Tuesday, May 6, 2008
Girls Like Us
Now that my dissertation recital is behind me, I have immediately turned to time-wasting pleasure reading in the five or so spare minutes a day that have opened up. A couple of months ago I downloaded Pope Benedict's encyclical Spe Salvi and started carrying it around with me, intending to read it on the subway; but it weighed down my bag like kryptonite, and for some reason was equally unapproachable. So when a friend emailed me a link to an article in Vanity Fair that was an excerpt from the book Girls Like Us: Carole King, Joni Mitchell, Carly Simon -- and the Journey of a Lifetime by Sheila Weller (pictured above), I immediately used the back of Spe Salvi to print it out. I devoured the article, and requested the book from the library. It came yesterday, and, in spite of the fact that it's a 500-page hardcover, it feels much lighter in my bag than the few dozen printed pages of the encyclical did.
The book is a compelling read for me, not only because I love the music written by the three artists (especially Joni Mitchell), but also because their lives, as described by Weller, are symbolic of the tremendous disappointment that women have reaped since the 1960s. Although Weller is apparently approving of her subjects' experimentation with the new ways of love, sex, and romance introduced in that era -- ways that ultimately brought grief and even devastation to the three artists (King was married four times; Mitchell bore her only child alone in the charity ward of a Toronto hospital and gave her up for adoption; Simon lived in a codependent marriage to the desperately-addicted James Taylor, until it ended), she also interjects statements that hint that all was not rosy for girls who were "too busy being free." She quotes one of Joan Baez's guitar-strumming college friends, who says obliquely, "There were tears over boys, and a harrowing trip to a doctor who was supposed to be able to 'fix' things . . . It felt like we were both the initiators and the victims of the sexual revolution," and observes ruefully, "If only feminist fortune cookie sentences could, as ordered, change the heart. They couldn't."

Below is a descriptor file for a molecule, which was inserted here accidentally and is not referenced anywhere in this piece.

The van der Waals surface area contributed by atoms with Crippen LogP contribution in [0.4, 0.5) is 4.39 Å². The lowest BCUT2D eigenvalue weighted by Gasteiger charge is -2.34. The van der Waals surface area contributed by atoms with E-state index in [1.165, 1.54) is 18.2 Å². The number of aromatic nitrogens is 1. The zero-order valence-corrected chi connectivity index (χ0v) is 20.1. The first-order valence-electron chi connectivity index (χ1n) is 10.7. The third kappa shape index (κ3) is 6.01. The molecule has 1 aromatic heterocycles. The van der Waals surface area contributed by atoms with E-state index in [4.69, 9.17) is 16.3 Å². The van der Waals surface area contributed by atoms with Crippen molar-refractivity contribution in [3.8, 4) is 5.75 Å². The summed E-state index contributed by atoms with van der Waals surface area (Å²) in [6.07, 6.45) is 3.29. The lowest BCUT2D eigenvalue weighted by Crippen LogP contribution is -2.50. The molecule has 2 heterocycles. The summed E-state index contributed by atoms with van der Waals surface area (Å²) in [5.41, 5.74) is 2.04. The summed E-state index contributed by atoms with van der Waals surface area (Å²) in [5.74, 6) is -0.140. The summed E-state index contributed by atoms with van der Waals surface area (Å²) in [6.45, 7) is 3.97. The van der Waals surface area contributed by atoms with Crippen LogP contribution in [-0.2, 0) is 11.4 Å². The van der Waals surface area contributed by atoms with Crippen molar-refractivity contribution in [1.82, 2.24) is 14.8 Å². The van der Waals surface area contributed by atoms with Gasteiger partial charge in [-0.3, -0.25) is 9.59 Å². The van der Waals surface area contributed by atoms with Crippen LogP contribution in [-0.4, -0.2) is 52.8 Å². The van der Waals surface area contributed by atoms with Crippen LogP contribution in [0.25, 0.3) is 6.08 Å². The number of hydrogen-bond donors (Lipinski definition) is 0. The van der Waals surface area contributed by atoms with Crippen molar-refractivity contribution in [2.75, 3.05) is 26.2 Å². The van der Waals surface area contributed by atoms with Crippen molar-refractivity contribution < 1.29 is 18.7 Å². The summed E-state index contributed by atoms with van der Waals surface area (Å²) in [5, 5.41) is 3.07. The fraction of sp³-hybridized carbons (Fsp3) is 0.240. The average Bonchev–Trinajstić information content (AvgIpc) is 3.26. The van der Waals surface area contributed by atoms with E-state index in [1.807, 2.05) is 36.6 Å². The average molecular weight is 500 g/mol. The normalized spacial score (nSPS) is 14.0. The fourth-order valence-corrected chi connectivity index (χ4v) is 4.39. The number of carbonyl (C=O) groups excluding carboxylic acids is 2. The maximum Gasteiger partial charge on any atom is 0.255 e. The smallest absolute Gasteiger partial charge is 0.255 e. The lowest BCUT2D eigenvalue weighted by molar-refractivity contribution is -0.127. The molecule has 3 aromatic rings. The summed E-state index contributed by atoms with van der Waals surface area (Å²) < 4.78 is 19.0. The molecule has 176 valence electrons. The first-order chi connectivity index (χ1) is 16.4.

The legacy of the sexual revolution has changed the lives, but perhaps not the hearts, of women like me in complex ways. I think sometimes of my fellow female doctoral students and the lives they may be living, and the life I lived before my conversion. I felt as if undergoing devastating loss was part of being a woman, something that a sophisticated and highly-educated woman would have to understand and accept, and that somehow, in the face of irrevocable loss, I would become a superior human being. I wish now, however, that I had never had to lose all that I did.